This past week has served as a sobering wake-up call to the state of mental illness in our country. Between the loss of Kate Spade early last week and Anthony Bourdain just three days later, both by suicide, and the release of the CDC report stating that suicide rates have risen 30 percent in the last decade, it's been a heavy week. And it's been easier than ever to feel like we're doing all of this for nothing.
That lie among others is what's costing us so many lives.
Life is really tough. And complicated. And ugly. And sometimes our brains get sick for no reason or a lot of reasons. And we get overwhelmed by our own pain and the pain of those we love so we throw in the towel. Listen to me: talking can save lives. Conversations can save lives. Questions can save lives.
We can save lives.
A lot of bad shit is happening. There's no way to sugarcoat that. People are hurting and hurting in silence. We've gotta start chipping away at that second part. We've gotta break down the walls and start checking in on our people. Asking our people if they're okay and continuing to ask again and again and again. Asking our people what we can do to help. Asking our people what they need. Asking our people if they need help.
If you need help getting those questions out, read about the American Foundation for Suicide Prevention's 2018 campaign and the power of awkward conversations here.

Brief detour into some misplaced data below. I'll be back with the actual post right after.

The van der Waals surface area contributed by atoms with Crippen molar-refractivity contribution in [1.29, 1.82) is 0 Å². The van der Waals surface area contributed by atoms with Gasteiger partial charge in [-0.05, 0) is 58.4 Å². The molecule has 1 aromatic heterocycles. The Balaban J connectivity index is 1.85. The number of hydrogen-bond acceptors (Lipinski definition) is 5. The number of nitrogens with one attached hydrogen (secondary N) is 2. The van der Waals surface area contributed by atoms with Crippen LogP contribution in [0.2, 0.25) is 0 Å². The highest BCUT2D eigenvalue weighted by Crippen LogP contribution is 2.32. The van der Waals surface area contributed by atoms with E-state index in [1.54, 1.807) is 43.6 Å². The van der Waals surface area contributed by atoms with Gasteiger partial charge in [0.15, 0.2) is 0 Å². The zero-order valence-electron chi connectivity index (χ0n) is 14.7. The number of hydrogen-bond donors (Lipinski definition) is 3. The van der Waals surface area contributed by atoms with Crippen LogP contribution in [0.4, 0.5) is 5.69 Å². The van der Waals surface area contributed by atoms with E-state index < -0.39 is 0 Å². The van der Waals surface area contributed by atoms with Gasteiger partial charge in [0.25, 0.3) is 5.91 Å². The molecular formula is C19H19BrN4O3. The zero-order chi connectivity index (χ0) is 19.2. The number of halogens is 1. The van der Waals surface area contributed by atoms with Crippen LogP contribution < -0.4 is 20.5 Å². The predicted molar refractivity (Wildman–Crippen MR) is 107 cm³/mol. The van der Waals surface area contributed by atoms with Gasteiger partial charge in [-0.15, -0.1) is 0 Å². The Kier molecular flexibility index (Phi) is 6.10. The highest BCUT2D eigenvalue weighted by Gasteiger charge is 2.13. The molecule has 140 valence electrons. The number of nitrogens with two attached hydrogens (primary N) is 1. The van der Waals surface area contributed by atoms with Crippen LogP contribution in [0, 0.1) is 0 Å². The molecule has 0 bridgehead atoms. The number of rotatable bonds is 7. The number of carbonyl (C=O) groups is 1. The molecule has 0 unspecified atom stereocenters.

Asking the big question could be someone's liferaft—"Are you thinking about hurting yourself?"
Pay attention. Familiarize yourself with the warning signs. Send a text. Sit with them. Find resources. Walk them into counseling. Help them dial the phone. Use your story to help them believe in theirs.
We can talk about our own stories loudly and without shame. We can help the world see that mental illness and suicide are not taboo topics that belong hidden inside someone's head. We can unweave the stigma that is so ingrained in our society until people feel like they can ask for help without feeling ashamed.
We can call for legislation and governmental action that treats access to and funding for mental health care as a priority.
We can save lives. And we need to save lives. Stories do not have to keep ending like this. And we cannot keep letting them.
If you or someone you know is thinking about suicide, contact the National Suicide Prevention Lifeline at 1-800-273-8255, text HOME to 741741, or visit the National Suicide Prevention Lifeline online here.
For Stony Brook University students, contact CAPS at (631) 632-6720 or CAPS After Hours at (855) 509-5742.
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